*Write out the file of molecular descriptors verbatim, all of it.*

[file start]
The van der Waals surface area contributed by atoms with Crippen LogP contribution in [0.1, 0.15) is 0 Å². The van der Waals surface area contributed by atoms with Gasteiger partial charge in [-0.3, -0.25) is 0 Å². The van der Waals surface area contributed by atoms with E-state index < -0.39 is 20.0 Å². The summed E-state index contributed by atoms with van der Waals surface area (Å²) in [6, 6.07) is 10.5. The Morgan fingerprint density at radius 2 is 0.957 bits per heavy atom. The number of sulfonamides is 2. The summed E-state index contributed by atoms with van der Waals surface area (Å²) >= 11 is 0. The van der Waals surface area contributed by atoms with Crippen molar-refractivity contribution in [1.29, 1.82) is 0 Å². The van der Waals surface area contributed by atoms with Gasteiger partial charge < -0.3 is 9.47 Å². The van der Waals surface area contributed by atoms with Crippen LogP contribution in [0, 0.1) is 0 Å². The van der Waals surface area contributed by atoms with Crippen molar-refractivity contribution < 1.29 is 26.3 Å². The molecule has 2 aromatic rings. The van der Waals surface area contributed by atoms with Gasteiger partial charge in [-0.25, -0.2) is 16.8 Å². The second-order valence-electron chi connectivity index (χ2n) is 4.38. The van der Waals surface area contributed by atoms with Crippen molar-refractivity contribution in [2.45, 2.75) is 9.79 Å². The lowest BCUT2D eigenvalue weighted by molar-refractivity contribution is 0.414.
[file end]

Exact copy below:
The van der Waals surface area contributed by atoms with Crippen LogP contribution in [0.1, 0.15) is 0 Å². The van der Waals surface area contributed by atoms with Gasteiger partial charge in [-0.3, -0.25) is 0 Å². The van der Waals surface area contributed by atoms with E-state index < -0.39 is 20.0 Å². The summed E-state index contributed by atoms with van der Waals surface area (Å²) in [6, 6.07) is 10.5. The Morgan fingerprint density at radius 2 is 0.957 bits per heavy atom. The number of sulfonamides is 2. The summed E-state index contributed by atoms with van der Waals surface area (Å²) >= 11 is 0. The van der Waals surface area contributed by atoms with Crippen molar-refractivity contribution in [1.29, 1.82) is 0 Å². The van der Waals surface area contributed by atoms with Gasteiger partial charge < -0.3 is 9.47 Å². The van der Waals surface area contributed by atoms with Crippen LogP contribution in [0, 0.1) is 0 Å². The van der Waals surface area contributed by atoms with Crippen molar-refractivity contribution < 1.29 is 26.3 Å². The molecule has 2 aromatic rings. The van der Waals surface area contributed by atoms with Gasteiger partial charge in [-0.25, -0.2) is 16.8 Å². The second-order valence-electron chi connectivity index (χ2n) is 4.38. The van der Waals surface area contributed by atoms with Crippen molar-refractivity contribution in [2.45, 2.75) is 9.79 Å². The lowest BCUT2D eigenvalue weighted by molar-refractivity contribution is 0.414.